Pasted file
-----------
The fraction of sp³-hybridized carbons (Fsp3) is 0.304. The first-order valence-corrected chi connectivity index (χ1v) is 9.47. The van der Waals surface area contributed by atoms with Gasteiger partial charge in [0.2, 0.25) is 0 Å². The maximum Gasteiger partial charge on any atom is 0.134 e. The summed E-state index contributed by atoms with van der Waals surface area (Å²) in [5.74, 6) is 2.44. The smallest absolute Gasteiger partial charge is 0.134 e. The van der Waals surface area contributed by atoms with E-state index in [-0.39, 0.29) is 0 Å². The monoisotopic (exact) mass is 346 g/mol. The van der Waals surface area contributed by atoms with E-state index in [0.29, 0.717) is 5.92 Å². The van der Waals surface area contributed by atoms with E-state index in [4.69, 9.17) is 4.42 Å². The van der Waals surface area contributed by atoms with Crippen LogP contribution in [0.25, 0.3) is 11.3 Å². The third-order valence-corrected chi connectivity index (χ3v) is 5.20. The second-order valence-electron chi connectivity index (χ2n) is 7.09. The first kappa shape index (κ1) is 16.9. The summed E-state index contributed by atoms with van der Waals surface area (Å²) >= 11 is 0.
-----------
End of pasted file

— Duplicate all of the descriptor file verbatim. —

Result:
The fraction of sp³-hybridized carbons (Fsp3) is 0.304. The first-order valence-corrected chi connectivity index (χ1v) is 9.47. The van der Waals surface area contributed by atoms with Gasteiger partial charge in [0.2, 0.25) is 0 Å². The maximum Gasteiger partial charge on any atom is 0.134 e. The summed E-state index contributed by atoms with van der Waals surface area (Å²) in [5.74, 6) is 2.44. The smallest absolute Gasteiger partial charge is 0.134 e. The van der Waals surface area contributed by atoms with E-state index in [-0.39, 0.29) is 0 Å². The monoisotopic (exact) mass is 346 g/mol. The van der Waals surface area contributed by atoms with E-state index in [0.29, 0.717) is 5.92 Å². The van der Waals surface area contributed by atoms with E-state index in [4.69, 9.17) is 4.42 Å². The van der Waals surface area contributed by atoms with Crippen LogP contribution in [0.25, 0.3) is 11.3 Å². The third-order valence-corrected chi connectivity index (χ3v) is 5.20. The second-order valence-electron chi connectivity index (χ2n) is 7.09. The first kappa shape index (κ1) is 16.9. The summed E-state index contributed by atoms with van der Waals surface area (Å²) >= 11 is 0.